Gene Ludwig comes from the romantic school of Hammond B3 organ players and, with more than 40 years at the job, he is part of the organ tradition. His playing is relaxed, laid-back, drenched with a mix of blues and soul. He understands that the organ quartet can be one of the most pleasurable listening experiences in jazz. With an extremely large range of tone colors and timbres, the organ quartet can musically express the full range of human emotions, from romantic and sultry, to highly charged beat excitement, to soul-drenched melancholy. This potential is fully realized by Ludwig and his quartet on the appropriately titled Soul Serenade. With J. Willis and Don Aliquo Jr. sharing tenor sax duties, Ken Karsh kicking with well-placed guitar licks, and Tom Wendt on drums, this album falls foursquare into the organ combo arena led by more well-known -- but not more able -- B3 artists Jimmy McGriff, Jack McDuff, and Jimmy Smith. The play list was obviously constructed to bring out the best this group can offer. On "You Don't Know What Love Is," buttressed by the heartrending tenor sax of Aliquo, the quartet pulls out every ounce of feeling from this tune. In contrast, matters get moving at a swinging pace on "Freddie the Freeloader." Karsh's guitar gets full opportunity to explore the extemporizing possibilities of this Miles Davis classic. The title tune "Soul Serenade" is the organ counterpart of Gloria Lynne's ardent vocal version of 1965, making it a highlight of the album. Willis' slightly honking sax gives this cut an authentic R&B flavor. Tadd Dameron's "On a Misty Night" is the vehicle for Aliquo to brandish his dexterity at running through chord changes. "Duff's Blues" is pure swing, with Tom Wendt's drums getting plenty of attention. Some of the younger Hammond B3 organ practitioners on today's scene would do well to listen to this album to hear how the instrument can sound with its edges rounded a bit. Highly recommended.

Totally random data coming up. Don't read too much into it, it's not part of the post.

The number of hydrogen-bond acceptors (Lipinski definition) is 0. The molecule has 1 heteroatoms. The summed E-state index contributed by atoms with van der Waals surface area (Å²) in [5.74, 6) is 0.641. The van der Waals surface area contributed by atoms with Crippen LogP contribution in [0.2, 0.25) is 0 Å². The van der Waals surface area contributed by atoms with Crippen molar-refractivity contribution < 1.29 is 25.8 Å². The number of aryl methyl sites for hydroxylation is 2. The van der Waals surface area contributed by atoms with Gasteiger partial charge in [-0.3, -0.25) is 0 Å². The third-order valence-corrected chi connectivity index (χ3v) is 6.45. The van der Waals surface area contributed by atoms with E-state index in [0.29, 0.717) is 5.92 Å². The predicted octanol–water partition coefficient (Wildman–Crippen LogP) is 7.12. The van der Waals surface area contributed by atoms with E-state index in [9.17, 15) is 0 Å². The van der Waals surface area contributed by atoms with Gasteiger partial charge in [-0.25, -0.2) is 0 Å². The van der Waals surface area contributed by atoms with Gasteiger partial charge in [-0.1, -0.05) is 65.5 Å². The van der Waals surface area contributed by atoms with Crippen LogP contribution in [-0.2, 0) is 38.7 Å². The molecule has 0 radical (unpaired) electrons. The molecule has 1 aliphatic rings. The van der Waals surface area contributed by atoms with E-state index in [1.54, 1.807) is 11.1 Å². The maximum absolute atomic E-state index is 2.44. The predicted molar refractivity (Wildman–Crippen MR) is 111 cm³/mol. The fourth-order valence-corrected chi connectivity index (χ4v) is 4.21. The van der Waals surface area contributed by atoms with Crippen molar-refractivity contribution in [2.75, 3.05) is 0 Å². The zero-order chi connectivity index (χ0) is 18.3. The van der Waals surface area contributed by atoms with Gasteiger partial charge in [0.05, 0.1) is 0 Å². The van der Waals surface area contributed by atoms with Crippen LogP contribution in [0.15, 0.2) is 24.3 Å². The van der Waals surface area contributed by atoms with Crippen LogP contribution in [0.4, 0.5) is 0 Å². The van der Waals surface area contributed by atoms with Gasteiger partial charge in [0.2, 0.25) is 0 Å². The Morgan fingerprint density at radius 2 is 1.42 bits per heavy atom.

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AllMusic Review by Dave Nathan